London, November 13: Roger Federer is thrilled to be going head-to-head with world number two Novak Djokovic in what could be a pivotal ATP Finals encounter for both players.
Federer bounced back from his opening defeat to Dominic Thiem by beating Matteo Berrettini 7-6 (7-2) 6-3 on Tuesday (November 12), and will face Djokovic for the first time since losing in a five-set epic in this year's Wimbledon final.
Last year's runner up Djokovic, who is aiming to dethrone Rafael Nadal as world number one, would secure his progression from the Bjorn Borg group should he beat Thiem in Tuesday's late match.
Depending on the result, and how Thiem does against Berrettini on Thursday, Federer could potentially have to beat Djokovic to ensure his place in the last four.
However, Federer is merely focusing on making sure his own performance is at its highest possible level, as he goes up against an opponent he has faced on 48 occasions in the past, winning 22 times.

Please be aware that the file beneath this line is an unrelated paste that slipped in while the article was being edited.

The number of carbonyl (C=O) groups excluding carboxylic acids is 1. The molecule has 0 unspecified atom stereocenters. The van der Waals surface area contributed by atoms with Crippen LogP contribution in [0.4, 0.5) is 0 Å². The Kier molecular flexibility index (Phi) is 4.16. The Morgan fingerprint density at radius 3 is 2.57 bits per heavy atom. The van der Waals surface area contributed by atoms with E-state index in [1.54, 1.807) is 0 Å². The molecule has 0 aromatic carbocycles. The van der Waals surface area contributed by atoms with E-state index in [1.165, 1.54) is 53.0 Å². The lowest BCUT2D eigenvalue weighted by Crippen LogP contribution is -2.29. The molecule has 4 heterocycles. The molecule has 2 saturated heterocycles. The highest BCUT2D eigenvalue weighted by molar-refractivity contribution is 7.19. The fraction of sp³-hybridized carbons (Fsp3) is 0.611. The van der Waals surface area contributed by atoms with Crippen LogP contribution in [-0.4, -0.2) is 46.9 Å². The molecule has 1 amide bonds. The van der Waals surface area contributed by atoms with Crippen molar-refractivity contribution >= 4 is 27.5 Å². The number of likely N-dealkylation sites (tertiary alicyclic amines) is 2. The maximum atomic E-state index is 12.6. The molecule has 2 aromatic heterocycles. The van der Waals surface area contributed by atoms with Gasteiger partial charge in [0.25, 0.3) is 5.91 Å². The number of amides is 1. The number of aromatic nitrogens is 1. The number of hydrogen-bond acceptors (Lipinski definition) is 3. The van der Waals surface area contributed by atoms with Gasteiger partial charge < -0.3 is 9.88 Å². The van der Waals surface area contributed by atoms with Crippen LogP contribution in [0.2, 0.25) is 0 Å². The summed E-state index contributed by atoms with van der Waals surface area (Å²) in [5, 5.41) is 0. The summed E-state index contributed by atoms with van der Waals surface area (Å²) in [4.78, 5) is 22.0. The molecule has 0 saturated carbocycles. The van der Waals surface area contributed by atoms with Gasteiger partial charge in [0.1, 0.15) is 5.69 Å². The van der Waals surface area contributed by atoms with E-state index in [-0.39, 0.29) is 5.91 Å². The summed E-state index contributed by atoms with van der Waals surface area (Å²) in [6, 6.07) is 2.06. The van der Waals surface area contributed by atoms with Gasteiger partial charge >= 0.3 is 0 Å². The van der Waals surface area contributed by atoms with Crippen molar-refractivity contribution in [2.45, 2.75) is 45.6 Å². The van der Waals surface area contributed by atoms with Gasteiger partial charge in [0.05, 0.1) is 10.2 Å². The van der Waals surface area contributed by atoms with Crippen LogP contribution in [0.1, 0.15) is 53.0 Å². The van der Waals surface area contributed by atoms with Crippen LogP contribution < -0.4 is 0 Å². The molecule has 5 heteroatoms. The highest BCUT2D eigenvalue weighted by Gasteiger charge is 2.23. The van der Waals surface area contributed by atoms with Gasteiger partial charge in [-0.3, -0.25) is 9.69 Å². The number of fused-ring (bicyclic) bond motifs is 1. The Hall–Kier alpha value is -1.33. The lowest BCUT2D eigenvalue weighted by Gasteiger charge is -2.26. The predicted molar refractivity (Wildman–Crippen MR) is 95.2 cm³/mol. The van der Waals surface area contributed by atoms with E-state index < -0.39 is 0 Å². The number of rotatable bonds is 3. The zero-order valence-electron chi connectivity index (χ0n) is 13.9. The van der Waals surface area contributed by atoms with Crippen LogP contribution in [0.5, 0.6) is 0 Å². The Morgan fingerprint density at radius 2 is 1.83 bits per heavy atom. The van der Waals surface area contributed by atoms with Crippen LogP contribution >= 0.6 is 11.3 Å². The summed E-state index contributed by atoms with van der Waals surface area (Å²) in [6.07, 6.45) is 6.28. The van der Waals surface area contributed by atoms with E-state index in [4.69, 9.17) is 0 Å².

"No, I'm excited playing against him. I'm excited to see how he's going to play tonight, as well," Federer told a news conference after his win over Berrettini.
"It's definitely going to give me some more information about what to expect. But other than that, I think I need to focus on my game, what I do best and regardless of what I need to do, I just hope I play well.
"We have played a lot of matches since [Wimbledon], and I think we both look back at a great match. I think we both can take away some confidence from the match. Him, obviously a lot. Me, maybe a tad bit less.
"But at the end of the day, I wasn't hoping [for] him not to be in my section or in my draw. I didn't hope I was never going to play him again.
"Actually, it's good for me to play him again, and maybe that all helps to get a chance to get him back or whatever it is."
While Djokovic and Nadal are battling it out for top spot in the ATP rankings, Federer claims he is no longer concerned with where he is placed among the world's elite, as long as his fitness remains in tact.
"Points? Yeah, who cares? Who cares if I'm ranked three, five, nine?" Federer said.
"If I feel like I'm 100 per cent fit, then I feel like I have a chance to win the tournament.
"But if I don't feel that way but I'm ranked one or three or five, whatever it may be, I know it's going to be extremely more difficult and sometimes almost impossible, even though I feel like if I'm in a draw, usually I always give myself a chance."